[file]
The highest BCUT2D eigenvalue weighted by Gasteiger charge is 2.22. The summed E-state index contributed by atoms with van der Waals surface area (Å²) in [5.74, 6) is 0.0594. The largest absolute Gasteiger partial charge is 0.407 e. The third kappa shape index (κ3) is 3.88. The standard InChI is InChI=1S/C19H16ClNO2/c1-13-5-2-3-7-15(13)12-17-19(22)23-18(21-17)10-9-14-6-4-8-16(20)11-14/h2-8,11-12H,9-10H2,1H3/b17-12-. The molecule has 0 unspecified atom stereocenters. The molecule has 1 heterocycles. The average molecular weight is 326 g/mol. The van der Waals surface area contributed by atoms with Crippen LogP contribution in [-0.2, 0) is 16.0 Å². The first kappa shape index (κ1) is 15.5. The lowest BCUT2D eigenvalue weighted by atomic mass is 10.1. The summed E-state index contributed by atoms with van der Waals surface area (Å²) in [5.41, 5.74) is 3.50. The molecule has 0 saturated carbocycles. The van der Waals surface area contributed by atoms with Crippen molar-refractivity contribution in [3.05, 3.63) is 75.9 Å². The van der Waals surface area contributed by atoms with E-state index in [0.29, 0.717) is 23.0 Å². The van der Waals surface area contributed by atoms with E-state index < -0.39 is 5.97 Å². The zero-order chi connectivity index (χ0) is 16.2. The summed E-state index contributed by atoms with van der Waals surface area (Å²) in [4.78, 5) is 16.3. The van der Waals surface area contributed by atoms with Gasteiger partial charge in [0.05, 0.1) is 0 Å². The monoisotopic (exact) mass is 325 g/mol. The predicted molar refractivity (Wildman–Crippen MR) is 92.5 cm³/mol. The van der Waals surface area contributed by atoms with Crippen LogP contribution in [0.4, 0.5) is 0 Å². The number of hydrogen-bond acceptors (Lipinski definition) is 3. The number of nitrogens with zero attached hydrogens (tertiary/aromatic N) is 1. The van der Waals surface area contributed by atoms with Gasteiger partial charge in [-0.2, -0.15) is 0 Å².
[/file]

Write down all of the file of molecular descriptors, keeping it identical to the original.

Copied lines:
The highest BCUT2D eigenvalue weighted by Gasteiger charge is 2.22. The summed E-state index contributed by atoms with van der Waals surface area (Å²) in [5.74, 6) is 0.0594. The largest absolute Gasteiger partial charge is 0.407 e. The third kappa shape index (κ3) is 3.88. The standard InChI is InChI=1S/C19H16ClNO2/c1-13-5-2-3-7-15(13)12-17-19(22)23-18(21-17)10-9-14-6-4-8-16(20)11-14/h2-8,11-12H,9-10H2,1H3/b17-12-. The molecule has 0 unspecified atom stereocenters. The molecule has 1 heterocycles. The average molecular weight is 326 g/mol. The van der Waals surface area contributed by atoms with Crippen LogP contribution in [-0.2, 0) is 16.0 Å². The first kappa shape index (κ1) is 15.5. The lowest BCUT2D eigenvalue weighted by atomic mass is 10.1. The summed E-state index contributed by atoms with van der Waals surface area (Å²) in [5.41, 5.74) is 3.50. The molecule has 0 saturated carbocycles. The van der Waals surface area contributed by atoms with Crippen molar-refractivity contribution in [3.05, 3.63) is 75.9 Å². The van der Waals surface area contributed by atoms with E-state index in [0.29, 0.717) is 23.0 Å². The van der Waals surface area contributed by atoms with E-state index < -0.39 is 5.97 Å². The zero-order chi connectivity index (χ0) is 16.2. The summed E-state index contributed by atoms with van der Waals surface area (Å²) in [4.78, 5) is 16.3. The van der Waals surface area contributed by atoms with Gasteiger partial charge in [0.05, 0.1) is 0 Å². The monoisotopic (exact) mass is 325 g/mol. The predicted molar refractivity (Wildman–Crippen MR) is 92.5 cm³/mol. The van der Waals surface area contributed by atoms with Crippen LogP contribution in [0.4, 0.5) is 0 Å². The number of hydrogen-bond acceptors (Lipinski definition) is 3. The number of nitrogens with zero attached hydrogens (tertiary/aromatic N) is 1. The van der Waals surface area contributed by atoms with Gasteiger partial charge in [-0.2, -0.15) is 0 Å².